Books I Read in 2013

I had meant to get this post up sooner, but the nature of a blog is to be ignored and ignored it was.

In 2013, I read a total of 20 books. It’s a little shabby, especially considering the large amounts of free time I had compared to previous years (though, I suspect the lack of free time is what pressed me to read more when I could). As well, I certainly spent more time writing for myself than I have in previous years, so at least I managed to strike some sort of rough literally truce between my pen and the books on my shelf.

Here’s what I plowed through last year:

  • Stephen King – The Green Mile
  • Frank Miller – Batman: Year One
  • Robert Jordan – The Eye of the World
  • John Wyndham – The Day of the Triffids
  • Harry Harrison – Make Room! Make Room!
  • Michael Pollan – The Botany of Desire
  • Sigmund Freud – Civilization and its discontents
  • Tristan Das – Documentary Screenwriting
  • Linda J. Cowgill – The art of Plotting
  • Kurt Vonnegut – Player Piano
  • Marilyn Webber – The Writer’s Road Map
  • Alan Weisman – The World Without Us
  • Edward Dolnick  – The Clockwork Universe
  • Maurice Druon – The Iron King
  • Stephen King – Insomnia
  • Robert Jordan – The Great Hunt
  • Bryan Lee O’Malley – Scott Pilgrim’s Precious Little Life
  • Ethan A. Kincaid – Blood Of Midnight: The Broken Prophecy
  • Robert Jordan – The Dragon Reborn

I also read an ebook called A Crash Course in Visual Content Creation but I can’t seem to find the damn thing or remember who authored it.

I had a good year in the non-fiction category. Most were insightful, others life changing: after reading The Botany of Desire I can honestly say I will never buy non-organic potatoes again (in fact, the majority of all vegetables I buy are now organic).

I wasn’t expecting to read so much fantasy, but that’s just the way the cards hit the table this time around. As always, I squeezed in a few Stephen King novels in there, but that’s to be expected since everyone needs a little junk food now and then (and it’s so plentiful and wondrous!). What I did realize is that I need to branch out my reading patterns a little bit more and dive into new authors, which I have fortunately already started this year.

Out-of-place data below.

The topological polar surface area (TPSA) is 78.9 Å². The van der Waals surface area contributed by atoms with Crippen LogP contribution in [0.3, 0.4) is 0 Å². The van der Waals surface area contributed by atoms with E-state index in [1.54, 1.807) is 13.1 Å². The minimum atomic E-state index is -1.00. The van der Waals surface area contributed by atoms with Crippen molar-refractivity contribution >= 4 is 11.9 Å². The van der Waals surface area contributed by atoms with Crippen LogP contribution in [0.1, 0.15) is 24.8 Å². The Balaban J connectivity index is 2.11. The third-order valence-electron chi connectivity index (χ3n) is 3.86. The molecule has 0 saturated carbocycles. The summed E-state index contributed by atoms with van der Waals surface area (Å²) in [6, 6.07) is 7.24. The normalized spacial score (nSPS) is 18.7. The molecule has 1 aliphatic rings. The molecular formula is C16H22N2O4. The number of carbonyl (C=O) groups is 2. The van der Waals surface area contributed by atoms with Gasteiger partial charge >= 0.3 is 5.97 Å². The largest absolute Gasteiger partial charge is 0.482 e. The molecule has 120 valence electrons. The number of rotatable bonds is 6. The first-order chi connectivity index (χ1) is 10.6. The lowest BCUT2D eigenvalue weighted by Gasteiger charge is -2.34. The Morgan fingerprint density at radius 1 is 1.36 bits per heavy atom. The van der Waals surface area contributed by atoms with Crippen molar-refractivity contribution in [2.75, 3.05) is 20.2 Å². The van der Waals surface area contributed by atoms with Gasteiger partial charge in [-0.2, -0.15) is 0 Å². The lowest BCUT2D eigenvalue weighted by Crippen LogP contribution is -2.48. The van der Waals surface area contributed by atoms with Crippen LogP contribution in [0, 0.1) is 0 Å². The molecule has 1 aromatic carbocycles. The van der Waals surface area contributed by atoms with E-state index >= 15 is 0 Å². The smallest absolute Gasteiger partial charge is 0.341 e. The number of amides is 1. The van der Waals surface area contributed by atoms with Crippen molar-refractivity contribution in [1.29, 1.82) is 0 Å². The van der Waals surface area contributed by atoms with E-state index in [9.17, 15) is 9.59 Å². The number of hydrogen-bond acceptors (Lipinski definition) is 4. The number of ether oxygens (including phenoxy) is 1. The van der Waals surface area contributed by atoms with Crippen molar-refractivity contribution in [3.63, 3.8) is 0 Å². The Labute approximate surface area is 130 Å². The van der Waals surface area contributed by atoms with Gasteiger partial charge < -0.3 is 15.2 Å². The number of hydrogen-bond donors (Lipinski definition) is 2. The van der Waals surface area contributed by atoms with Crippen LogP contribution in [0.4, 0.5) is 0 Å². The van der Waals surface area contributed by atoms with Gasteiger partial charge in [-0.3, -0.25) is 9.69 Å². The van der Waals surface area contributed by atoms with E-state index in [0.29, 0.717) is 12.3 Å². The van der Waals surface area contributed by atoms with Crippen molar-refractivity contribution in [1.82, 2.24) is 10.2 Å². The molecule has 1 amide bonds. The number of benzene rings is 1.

Mr Goudas Rice (Is Very Nice)

I don’t usually read the labels on the food I purchase, but something happened in my kitchen today.

Sure, I’ll examine the ingredients list with surgical precision (you have no idea how often one company or another will try to sneak beef stock into something masquerading as vegetarian) and I maybe give a cursory glance at the nutritional content, but the rest of the label might as well be non-existent as far as I’m concerned.


For one, I discovered long ago that the other 90% of the label is reserved for the usual marketing bullshit.

You know, that section where they cram as many “top quality”, “100%”, “premium grade” and other nonsense praising the subtle aromas of grocery store wine. It numbing and it’s all the same.

Or so I thought.

Earlier this evening, as I paced my kitchen waiting for some water to boil I passed the time by picking up a near empty bag of Mr Goudas rice and, for whatever strange compulsion, I read the labels.

At first I was put off by the strangely constructed phrases, leading me to assume it was simply the victim of some criminal transliteration. But then, I realized I misjudged the flavour text on my bag of rice and, simply put, everything I thought I knew about product labels came crashing down before me.

Mr. Goudas wasn’t try to play ball the way your average bag of rice tries to play ball. Quite the contrary: Mr. Goudas is playing a game of its own.